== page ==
|What the Heck Is a Writer Anyway?|
Jane Friedman's post (Distinguishing Between Straight-Up Advice and Paradigm Shift) today helped me figure out how to start getting my thoughts more organized on my blog about this topic. Many writers--and I can be guilty of this myself, though I try not to be--see platform and writing as two separate selves: Often, writing plays Dr. Jekyll to the platform-building Mr. (or Ms.) Hyde.
But I've increasingly come to feel that writers should not slice themselves into pieces (see my 8 jobs of modern writers). Instead, writers should embrace that platform-building goes hand-in-hand with writing, just as freelance writing is not possible without making writing pitches and proposals (or filing taxes after you start raking in the money).
Think More Creatively
Here's the thing: I feel like many writers (and yes, I've been there too) make assumptions about what it means to be a writer. Or they feel like they know what it means. Then, when they hear about the new definitions of being a writer, they want to do one of two things:
- Argue the new definitions. They want to fight against the change that is happening in the publishing and media industry. They'll say things like, "Well, I don't think people really want to read digital books," or, "I want to shop in a real bookstore, not on a website." By the way, I can totally relate with those feelings, but it doesn't change what's happening.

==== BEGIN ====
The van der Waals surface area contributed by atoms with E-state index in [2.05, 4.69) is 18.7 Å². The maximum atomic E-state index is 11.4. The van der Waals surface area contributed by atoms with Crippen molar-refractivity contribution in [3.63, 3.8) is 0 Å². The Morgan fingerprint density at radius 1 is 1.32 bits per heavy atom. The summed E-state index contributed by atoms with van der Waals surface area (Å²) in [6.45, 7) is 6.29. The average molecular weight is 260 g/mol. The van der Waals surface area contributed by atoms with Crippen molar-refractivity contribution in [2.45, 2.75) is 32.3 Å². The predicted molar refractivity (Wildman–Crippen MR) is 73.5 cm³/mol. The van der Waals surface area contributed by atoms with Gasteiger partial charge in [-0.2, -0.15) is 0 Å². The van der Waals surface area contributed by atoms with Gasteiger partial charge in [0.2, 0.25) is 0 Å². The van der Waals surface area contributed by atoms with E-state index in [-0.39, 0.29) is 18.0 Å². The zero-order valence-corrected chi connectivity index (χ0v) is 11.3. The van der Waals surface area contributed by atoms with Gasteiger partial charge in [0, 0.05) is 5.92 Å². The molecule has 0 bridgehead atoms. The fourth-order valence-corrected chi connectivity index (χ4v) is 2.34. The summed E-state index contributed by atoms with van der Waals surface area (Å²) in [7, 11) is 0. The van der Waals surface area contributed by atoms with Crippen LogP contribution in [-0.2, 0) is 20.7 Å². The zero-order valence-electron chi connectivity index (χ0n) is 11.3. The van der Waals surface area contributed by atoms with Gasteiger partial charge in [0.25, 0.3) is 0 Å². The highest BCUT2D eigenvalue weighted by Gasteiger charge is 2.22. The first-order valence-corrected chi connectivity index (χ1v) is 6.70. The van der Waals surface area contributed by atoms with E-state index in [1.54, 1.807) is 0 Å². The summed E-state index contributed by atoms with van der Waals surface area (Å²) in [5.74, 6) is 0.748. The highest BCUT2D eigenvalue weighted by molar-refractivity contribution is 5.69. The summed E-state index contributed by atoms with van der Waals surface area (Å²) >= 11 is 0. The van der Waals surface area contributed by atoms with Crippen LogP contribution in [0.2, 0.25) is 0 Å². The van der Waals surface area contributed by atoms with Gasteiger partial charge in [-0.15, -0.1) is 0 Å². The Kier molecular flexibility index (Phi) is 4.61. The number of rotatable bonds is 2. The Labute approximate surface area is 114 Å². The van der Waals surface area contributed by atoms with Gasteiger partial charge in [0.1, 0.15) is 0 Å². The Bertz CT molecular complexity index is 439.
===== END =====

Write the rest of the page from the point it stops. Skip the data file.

- Quit writing altogether. All the changes are like a wrecking ball to the image of what writers imagined for themselves when they decided to become writers, get published (in book and/or magazine print format), and have a bookshelf full of printed writer validation. This wrecking ball leaves some writers with nothing but a huge void that overwhelms them into quitting (or keeping their writing to themselves), which is unfortunate.
For instance, Alexis Grant recently shared her thoughts on the newest way to make money as a writer. She explains how she's used digital products to earn more revenue as a writer.
Then, there's Carol Tice. She's created an entire freelance writing community that pays her to help them grow as writers and make more money freelancing. She delivers results and content in a way that's unique and effective. Isn't that the epitome of creativity?
What Is a Writer?
I suppose we've all got our own definitions of what a writer is. It's like defining the term "love." Sure, you can find the definition in Webster's, but what it really means is unique to each of us.
That said, I hope more writers begin to expand what it means to be a writer in their own definitions. Not because I want writers to take on more responsibilities or get side-tracked by duties that aren't purely writing. Rather, I want to see more and more writers break free of the shackles of what a writer has traditionally been expected to accomplish and earn.
In the new world of writing, the most creative writers will not only find new ways of telling stories; they'll also create new ways to reap rewards from their creativity--making money that writers today assume is impossible.
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Check out these other Not Bob posts for writers: